Access 10 is one of the premier roadside runs in the North Island. It has a reliable year-round flow of about 16m3 and a number of schedule release days where it is allowed to flow at what would be its normal flow of 30m3 or more.
Link it up with the upstream Access 13 run and continue down to Turangi for a full Day.
Drive 4km down Kaimanawa road off SH1 and turn left before the bridge. The road crosses the dam and there is a large parking area. Walk down a short gravel access to the river.
There are campgrounds near the put-in. The more distant Kaimanawa campsite is more pleasant. The closer Urchin campsite has become a gravel carpark overcrowded with campervans (although post Covid perhaps not).
Leave a car at the Red Hut or Blue Pool access about 1km south of Turangi. Leave nothing of value visible. Taking out at Blue Pool annoys a few less trout fisherman but Red Hut (downstream) is right beside the Highway.
There is plenty of traffic for hitching. Talking up the Tree Trunk Gorge or Waikato Falls gorge will usually result in your ride coming down to the river to see the marvel of nature you have described.
On the River
This is a great reliable Class III run. After a short calm stretch to adjust your thigh straps and top up your boat you are straight into it. This is often the first decent Class III that paddlers do. Watch the expression on first-timers faces as the hit the first grunty Class III and tell them there’s a load more where that came from.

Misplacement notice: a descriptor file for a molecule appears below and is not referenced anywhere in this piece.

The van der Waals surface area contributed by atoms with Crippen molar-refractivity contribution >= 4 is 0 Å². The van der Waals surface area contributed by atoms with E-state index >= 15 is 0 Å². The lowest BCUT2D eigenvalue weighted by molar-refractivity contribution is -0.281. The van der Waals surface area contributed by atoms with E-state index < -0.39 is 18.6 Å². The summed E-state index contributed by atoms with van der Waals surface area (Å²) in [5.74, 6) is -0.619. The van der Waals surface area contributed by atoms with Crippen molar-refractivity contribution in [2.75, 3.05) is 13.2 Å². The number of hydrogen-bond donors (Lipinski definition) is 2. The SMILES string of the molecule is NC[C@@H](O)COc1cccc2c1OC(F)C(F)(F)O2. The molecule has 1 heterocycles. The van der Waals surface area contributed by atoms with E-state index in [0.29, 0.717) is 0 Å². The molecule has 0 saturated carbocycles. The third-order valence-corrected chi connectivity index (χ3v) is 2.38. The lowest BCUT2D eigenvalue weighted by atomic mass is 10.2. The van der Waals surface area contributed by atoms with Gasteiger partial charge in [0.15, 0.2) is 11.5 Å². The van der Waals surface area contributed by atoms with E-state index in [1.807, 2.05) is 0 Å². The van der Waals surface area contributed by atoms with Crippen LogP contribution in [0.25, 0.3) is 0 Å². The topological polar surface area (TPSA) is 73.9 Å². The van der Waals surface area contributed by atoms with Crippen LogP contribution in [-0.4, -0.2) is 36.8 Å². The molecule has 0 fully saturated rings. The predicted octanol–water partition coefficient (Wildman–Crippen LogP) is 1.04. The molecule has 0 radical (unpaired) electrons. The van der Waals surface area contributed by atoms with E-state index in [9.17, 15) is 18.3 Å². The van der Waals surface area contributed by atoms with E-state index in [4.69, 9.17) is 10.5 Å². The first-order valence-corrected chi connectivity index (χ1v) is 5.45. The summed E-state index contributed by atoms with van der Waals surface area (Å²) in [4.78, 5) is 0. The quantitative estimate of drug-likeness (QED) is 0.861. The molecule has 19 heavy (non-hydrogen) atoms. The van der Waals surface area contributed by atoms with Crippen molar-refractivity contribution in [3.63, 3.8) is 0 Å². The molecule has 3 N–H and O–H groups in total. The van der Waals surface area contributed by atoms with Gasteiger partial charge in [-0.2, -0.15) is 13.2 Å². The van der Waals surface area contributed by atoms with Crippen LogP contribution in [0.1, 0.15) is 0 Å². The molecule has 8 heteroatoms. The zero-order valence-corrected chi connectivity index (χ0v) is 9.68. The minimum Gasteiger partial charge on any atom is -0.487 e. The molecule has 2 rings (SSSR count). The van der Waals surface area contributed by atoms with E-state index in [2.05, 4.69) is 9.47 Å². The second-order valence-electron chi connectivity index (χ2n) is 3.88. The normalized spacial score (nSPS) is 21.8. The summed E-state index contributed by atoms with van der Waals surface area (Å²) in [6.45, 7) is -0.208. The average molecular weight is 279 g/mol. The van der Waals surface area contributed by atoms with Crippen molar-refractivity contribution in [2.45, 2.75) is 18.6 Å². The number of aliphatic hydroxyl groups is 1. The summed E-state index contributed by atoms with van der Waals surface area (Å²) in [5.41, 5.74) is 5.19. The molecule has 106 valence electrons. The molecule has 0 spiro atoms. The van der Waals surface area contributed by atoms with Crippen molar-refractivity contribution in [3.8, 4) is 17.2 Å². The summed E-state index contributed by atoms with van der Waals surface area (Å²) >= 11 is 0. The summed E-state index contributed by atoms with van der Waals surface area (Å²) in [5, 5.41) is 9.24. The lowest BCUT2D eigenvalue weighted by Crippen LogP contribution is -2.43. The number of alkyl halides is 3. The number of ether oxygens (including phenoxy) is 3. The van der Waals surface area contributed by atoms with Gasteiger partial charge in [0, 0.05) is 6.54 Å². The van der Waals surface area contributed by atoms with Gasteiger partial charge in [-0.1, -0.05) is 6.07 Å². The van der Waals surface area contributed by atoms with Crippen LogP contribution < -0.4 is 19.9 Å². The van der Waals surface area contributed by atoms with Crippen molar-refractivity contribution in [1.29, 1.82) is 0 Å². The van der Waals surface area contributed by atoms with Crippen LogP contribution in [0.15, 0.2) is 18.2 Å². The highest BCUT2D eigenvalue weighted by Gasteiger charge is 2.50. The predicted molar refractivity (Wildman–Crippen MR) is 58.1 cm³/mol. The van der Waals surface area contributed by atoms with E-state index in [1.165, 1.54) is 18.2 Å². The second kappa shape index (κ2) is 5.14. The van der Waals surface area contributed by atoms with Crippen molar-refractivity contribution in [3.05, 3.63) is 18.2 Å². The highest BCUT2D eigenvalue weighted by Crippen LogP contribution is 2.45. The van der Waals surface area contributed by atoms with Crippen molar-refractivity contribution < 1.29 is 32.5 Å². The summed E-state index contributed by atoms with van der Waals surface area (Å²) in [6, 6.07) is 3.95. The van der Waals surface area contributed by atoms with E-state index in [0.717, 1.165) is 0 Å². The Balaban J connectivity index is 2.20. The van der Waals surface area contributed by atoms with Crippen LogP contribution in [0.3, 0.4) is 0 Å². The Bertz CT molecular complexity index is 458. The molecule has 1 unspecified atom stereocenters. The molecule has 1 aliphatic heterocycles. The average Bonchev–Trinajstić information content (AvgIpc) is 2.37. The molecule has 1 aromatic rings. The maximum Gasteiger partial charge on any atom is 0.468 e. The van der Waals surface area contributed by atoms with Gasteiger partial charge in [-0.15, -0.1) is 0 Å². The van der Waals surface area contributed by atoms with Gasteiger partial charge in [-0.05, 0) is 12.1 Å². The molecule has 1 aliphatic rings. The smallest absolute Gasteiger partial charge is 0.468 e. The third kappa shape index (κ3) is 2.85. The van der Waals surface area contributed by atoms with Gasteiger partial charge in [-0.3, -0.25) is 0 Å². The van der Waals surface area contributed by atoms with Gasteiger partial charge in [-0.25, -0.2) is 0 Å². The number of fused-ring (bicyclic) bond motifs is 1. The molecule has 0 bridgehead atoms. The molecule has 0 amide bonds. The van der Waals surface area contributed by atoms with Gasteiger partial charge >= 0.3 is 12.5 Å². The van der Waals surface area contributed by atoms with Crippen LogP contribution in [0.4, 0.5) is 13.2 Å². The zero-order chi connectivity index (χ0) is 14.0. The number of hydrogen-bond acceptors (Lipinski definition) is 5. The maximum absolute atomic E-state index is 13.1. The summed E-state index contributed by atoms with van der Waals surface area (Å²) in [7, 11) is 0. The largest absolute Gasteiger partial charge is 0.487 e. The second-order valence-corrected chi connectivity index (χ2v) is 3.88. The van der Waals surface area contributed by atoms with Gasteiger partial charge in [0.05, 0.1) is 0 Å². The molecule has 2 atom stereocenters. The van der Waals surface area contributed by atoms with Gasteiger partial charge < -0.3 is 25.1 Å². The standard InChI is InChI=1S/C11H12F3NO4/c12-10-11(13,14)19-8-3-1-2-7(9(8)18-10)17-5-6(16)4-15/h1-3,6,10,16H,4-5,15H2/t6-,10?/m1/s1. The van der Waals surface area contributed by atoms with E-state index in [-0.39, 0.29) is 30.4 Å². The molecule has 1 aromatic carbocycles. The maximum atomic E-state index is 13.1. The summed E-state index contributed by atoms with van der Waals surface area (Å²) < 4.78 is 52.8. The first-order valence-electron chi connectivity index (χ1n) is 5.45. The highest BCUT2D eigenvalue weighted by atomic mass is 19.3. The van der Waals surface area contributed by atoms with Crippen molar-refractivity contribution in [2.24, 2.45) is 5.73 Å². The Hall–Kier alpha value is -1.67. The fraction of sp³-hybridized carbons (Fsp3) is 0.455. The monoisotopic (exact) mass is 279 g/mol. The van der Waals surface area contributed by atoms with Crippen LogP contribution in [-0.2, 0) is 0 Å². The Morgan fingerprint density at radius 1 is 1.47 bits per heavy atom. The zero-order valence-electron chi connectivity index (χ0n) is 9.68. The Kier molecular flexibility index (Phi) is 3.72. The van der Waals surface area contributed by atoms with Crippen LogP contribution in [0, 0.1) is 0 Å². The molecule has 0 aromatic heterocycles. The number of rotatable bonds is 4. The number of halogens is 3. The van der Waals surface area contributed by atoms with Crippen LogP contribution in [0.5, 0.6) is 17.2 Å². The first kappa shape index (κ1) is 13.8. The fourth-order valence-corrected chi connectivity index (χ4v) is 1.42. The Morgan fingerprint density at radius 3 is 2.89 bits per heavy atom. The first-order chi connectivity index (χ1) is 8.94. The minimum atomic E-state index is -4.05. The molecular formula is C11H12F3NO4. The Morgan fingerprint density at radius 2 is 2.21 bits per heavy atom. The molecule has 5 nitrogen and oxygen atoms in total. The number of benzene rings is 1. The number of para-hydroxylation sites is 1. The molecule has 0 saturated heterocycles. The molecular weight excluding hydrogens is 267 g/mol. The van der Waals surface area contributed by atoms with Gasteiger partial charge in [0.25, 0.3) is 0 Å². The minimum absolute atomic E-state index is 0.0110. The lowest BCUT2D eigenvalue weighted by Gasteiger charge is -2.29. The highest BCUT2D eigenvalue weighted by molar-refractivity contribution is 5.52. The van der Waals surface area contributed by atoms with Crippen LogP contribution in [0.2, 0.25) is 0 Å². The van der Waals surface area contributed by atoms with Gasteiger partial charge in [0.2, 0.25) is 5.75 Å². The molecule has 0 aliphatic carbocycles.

Most rapids are boulder banks over smooth rounded boulders firing into bluffs. Most have (trout filled) pools for a safe run out.
Below the Rangipo Prison access road bridge the river eases to Class II to II+ down to the Blue Pool where trout fishing becomes prevalent. Give the trout fisherman a polite wave and try to glide through along the opposite bank. After 15km on the river the take-out is where a bridge comes into view. Pull out river right and walk across the bridge to the carpark. Prey to the river gods that anything you left in your car is still there. You can carry on through Class II and Class I water another kilometre to Turangi or a few more to Lake Taupo. Or do a second run of the meaty stuff.
The Put-in is at a key point in the Tongariro power scheme where water harvested from the headwaters of a most (if not all) of the rivers draining the eastern side of Ruapehu exits a tunnel and enters the Poutu Canal. Once upon a time the mean flow of the Tongariro below this point would have varied and the bed of the river is capable of dealing with larger flows than it receives. It runs at a steady 16m3. On scheduled release days it can run between 30m3 and 60m3.
Release days and gauges are here